The prevalence of BRCA½ mutations in germline DNA from unselected ovarian cancer patients is 11% to 15.3%. It is important to determine the frequency of somatic BRCA½ changes, given the sensitivity of BRCA-mutated cancers to poly (ADP ribose) polymerase-1 (PARP1) inhibitors and platinum analogs.
Patients and Methods
In 235 unselected ovarian cancers, BRCA½ was sequenced in 235, assessed by copy number analysis in 95, and tiling arrays in 65. 113 tumors were sequenced for TP53. BRCA½ transcript levels were assessed by quantitative polymerase chain reaction in 220. When available for tumors with BRCA½ mutations, germline DNA was sequenced.
Forty-four mutations (19%) in BRCA1 (n = 31)/BRCA2 (n = 13) were detected, including one homozygous BRCA1 intragenic deletion. BRCA½ mutations were particularly common (23%) in high-grade serous cancers. In 28 patients with available germline DNA, nine (42.9%) of 21 and two (28.6%) of seven BRCA1 and BRCA2 mutations were demonstrated to be somatic, respectively. Five mutations not previously identified in germline DNA were more commonly somatic than germline (four of 11 v one of 17; P = .062). There was a positive association between BRCA1 and TP53 mutations (P = .012). BRCA½ mutations were associated with improved progression-free survival (PFS) after platinum-based chemotherapy in univariate (P = .032; hazard ratio [HR] = 0.65; 95% CI, 0.43 to 0.98) and multivariate (P = .019) analyses. BRCA½ deficiency, defined as BRCA½ mutations or expression loss (in 24 [13.3%] BRCA½–wild-type cancers), was present in 67 ovarian cancers (30%) and was also significantly associated with PFS in univariate (P = .026; HR = 0.67; 95% CI, 0.47 to 0.96) and multivariate (P = .008) analyses.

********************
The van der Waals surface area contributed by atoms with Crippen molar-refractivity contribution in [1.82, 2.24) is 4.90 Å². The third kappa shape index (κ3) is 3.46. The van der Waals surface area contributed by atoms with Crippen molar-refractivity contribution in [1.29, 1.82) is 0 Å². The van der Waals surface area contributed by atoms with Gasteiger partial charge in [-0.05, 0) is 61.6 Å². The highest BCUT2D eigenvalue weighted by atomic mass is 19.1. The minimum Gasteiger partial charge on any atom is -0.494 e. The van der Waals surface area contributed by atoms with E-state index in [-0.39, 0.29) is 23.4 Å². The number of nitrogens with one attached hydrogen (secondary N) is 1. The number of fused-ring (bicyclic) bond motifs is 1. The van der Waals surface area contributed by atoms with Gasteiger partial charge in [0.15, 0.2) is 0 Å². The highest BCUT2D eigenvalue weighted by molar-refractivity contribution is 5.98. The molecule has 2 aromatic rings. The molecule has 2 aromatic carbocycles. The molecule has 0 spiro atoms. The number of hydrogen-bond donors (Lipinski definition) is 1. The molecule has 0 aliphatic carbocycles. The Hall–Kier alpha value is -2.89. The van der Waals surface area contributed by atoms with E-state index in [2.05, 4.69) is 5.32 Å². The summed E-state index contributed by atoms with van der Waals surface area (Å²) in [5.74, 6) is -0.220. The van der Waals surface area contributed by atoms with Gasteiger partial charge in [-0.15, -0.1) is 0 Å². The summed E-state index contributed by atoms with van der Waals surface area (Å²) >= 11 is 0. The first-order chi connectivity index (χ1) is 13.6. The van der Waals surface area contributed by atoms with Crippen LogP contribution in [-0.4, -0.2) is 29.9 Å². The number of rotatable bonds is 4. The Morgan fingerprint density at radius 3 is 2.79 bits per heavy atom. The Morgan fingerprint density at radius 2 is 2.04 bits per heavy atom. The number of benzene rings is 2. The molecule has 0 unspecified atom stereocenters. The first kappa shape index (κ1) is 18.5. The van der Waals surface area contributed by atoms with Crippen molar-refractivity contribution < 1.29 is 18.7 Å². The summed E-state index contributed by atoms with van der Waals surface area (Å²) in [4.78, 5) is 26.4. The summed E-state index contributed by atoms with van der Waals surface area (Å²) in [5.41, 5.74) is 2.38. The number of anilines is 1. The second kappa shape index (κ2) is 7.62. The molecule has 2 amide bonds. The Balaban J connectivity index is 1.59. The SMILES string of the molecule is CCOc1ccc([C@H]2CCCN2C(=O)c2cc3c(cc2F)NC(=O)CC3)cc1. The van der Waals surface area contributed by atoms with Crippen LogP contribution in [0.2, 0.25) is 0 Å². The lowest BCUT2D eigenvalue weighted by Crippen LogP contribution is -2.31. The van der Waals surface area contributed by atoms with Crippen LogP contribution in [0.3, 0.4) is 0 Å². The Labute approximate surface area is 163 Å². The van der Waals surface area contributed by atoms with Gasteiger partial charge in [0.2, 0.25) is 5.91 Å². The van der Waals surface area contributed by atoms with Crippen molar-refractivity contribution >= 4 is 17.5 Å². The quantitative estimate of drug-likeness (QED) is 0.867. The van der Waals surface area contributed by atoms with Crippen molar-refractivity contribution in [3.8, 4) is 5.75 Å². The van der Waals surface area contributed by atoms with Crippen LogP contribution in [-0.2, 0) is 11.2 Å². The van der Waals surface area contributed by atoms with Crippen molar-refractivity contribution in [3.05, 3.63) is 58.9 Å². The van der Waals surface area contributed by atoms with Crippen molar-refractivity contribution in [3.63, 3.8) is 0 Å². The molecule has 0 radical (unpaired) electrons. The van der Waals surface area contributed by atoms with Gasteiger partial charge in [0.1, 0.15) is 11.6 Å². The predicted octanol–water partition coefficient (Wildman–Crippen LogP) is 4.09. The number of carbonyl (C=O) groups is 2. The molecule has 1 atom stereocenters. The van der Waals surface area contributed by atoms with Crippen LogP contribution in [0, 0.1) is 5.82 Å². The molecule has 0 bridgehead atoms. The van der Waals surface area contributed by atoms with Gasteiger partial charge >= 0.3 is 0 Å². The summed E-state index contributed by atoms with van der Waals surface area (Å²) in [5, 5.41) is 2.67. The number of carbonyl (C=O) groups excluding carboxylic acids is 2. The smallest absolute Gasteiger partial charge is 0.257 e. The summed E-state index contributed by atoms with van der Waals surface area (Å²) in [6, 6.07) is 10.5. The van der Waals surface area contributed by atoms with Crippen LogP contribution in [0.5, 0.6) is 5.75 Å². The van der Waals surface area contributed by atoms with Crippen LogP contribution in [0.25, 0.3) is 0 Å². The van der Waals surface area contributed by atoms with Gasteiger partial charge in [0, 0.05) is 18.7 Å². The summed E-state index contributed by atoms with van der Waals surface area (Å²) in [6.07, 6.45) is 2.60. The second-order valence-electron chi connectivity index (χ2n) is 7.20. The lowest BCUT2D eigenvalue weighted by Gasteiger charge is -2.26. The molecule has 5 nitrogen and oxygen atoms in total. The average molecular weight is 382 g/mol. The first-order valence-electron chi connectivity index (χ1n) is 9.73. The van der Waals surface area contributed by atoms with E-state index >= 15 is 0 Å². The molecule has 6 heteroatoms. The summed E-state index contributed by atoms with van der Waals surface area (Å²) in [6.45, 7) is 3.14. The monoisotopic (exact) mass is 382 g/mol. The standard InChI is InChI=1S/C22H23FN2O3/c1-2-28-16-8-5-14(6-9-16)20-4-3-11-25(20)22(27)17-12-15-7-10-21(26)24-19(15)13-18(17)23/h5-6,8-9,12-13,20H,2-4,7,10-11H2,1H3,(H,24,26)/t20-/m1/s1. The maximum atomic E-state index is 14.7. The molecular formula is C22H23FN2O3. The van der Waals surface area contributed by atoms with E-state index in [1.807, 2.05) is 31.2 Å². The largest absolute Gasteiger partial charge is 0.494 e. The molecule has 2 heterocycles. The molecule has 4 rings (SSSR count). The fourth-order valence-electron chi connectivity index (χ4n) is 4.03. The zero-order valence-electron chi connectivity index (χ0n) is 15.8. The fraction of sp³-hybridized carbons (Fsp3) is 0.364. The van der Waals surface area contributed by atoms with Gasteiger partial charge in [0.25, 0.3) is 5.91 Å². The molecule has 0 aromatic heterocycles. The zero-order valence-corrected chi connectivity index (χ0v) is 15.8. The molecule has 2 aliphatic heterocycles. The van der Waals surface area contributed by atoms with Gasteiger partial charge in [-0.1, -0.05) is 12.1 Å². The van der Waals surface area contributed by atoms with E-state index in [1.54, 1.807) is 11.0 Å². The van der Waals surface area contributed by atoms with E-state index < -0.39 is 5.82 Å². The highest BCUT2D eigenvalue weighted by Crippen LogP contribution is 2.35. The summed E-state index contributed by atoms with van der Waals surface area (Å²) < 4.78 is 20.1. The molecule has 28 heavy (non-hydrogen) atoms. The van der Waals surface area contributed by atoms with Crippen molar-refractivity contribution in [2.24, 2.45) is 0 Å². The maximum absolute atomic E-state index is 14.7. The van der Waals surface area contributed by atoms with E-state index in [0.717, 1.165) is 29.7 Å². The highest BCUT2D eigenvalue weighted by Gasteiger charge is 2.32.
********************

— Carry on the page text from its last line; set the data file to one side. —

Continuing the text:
BRCA½ somatic and germline mutations and expression loss are sufficiently common in ovarian cancer to warrant assessment for prediction of benefit in clinical trials of PARP1 inhibitors.
PMCID: PMC2917312  PMID: 20606085
23.  EphA2 Overexpression is Associated with Lack of Hormone Receptor Expression and Poor Outcome in Endometrial Cancer 
Cancer  2009;115(12):2684-2692.
EphA2 is a tyrosine kinase receptor in the ephrin family that is implicated in oncogenesis and angiogenesis. Our goal was to study the role of EphA2 in endometrial cancer and its relation to steroid hormone receptor expression.